Extensive customer data is the fuel that powers excellent customer experience. Highly targeted offers and personalized messages are essential in today’s hyper-competitive world. According to a study, marketers who employed data-driven personalization delivered five to eight times the ROI on marketing spend.
Big data analytics is a resource with almost infinite use. It enables insight into customer intentions and habits and helps to create future sales opportunities and overall increased value.
The need for customized experiences forces companies to ensure that they have a 360-degree view of each customer – a clean, consistent and accurate, enterprise-wide view. It isn’t enough to know how close customers are to making a purchase. You also need to know their needs, budget, and taste. When customers share this sort of actionable information, it’s important to make use of each new insight, strengthening customer relationships across marketing, sales, and service.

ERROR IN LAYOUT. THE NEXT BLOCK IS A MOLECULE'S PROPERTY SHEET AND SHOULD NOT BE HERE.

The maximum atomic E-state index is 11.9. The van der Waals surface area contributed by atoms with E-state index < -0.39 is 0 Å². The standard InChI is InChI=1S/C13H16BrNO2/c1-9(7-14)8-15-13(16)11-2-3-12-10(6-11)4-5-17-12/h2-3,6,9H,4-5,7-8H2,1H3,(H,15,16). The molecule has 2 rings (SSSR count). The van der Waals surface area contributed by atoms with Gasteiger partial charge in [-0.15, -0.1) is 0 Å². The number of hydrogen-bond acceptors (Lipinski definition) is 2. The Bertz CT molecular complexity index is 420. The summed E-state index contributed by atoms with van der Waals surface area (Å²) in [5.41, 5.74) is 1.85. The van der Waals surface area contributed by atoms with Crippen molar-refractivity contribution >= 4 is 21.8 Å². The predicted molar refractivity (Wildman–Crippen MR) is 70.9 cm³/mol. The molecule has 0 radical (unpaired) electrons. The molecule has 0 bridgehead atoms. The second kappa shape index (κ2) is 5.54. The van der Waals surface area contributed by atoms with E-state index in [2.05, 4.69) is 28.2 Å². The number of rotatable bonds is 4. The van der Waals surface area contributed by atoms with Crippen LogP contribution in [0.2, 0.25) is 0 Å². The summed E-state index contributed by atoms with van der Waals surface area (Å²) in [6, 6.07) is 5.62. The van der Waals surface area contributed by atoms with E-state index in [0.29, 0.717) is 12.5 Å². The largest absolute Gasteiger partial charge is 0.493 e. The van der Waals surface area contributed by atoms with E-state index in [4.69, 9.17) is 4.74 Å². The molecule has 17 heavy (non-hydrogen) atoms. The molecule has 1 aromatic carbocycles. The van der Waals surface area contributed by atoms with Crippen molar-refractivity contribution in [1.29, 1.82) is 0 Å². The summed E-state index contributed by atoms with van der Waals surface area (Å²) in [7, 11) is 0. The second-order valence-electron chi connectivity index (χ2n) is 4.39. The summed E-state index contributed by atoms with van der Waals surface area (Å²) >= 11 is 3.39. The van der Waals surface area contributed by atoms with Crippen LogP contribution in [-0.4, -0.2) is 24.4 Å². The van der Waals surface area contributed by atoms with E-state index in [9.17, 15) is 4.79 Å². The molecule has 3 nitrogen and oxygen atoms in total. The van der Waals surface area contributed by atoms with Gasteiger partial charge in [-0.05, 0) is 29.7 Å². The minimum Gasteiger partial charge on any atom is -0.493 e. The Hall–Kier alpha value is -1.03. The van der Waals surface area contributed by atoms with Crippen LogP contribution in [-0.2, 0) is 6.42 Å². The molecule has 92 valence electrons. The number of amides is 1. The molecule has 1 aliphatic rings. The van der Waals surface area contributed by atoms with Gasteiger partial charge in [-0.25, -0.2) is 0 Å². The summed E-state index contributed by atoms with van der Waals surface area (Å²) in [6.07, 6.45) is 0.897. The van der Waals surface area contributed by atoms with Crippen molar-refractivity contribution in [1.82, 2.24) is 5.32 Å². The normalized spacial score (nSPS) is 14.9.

Read on: Budgeting Software
Tip: This infographic is a great source on how to become a data-driven company.
Is a satisfied customer a loyal customer? Not necessarily.
While many companies invest a great deal of money in building close relationships with profitable customers, their efforts are often unsuccessful because they fail to incorporate two important factors:
- Setting relationship objectives and measuring the firm’s progress toward achieving them
- Setting a strategic, integrated plan for managing customer relationships.
Companies often do not know what good relationships should look like, moreover how to measure them. Little wonder, then, that CRM initiatives often fail to deliver the desired returns on investment.
The most common measurement of customer attitudes is The Customer Satisfaction Index (ACSI). It is determined from market research that incorporates elements such as:
- Comparison with Ideal
- Repurchase Likelihood
- Quality Given Price
- Price Given Quality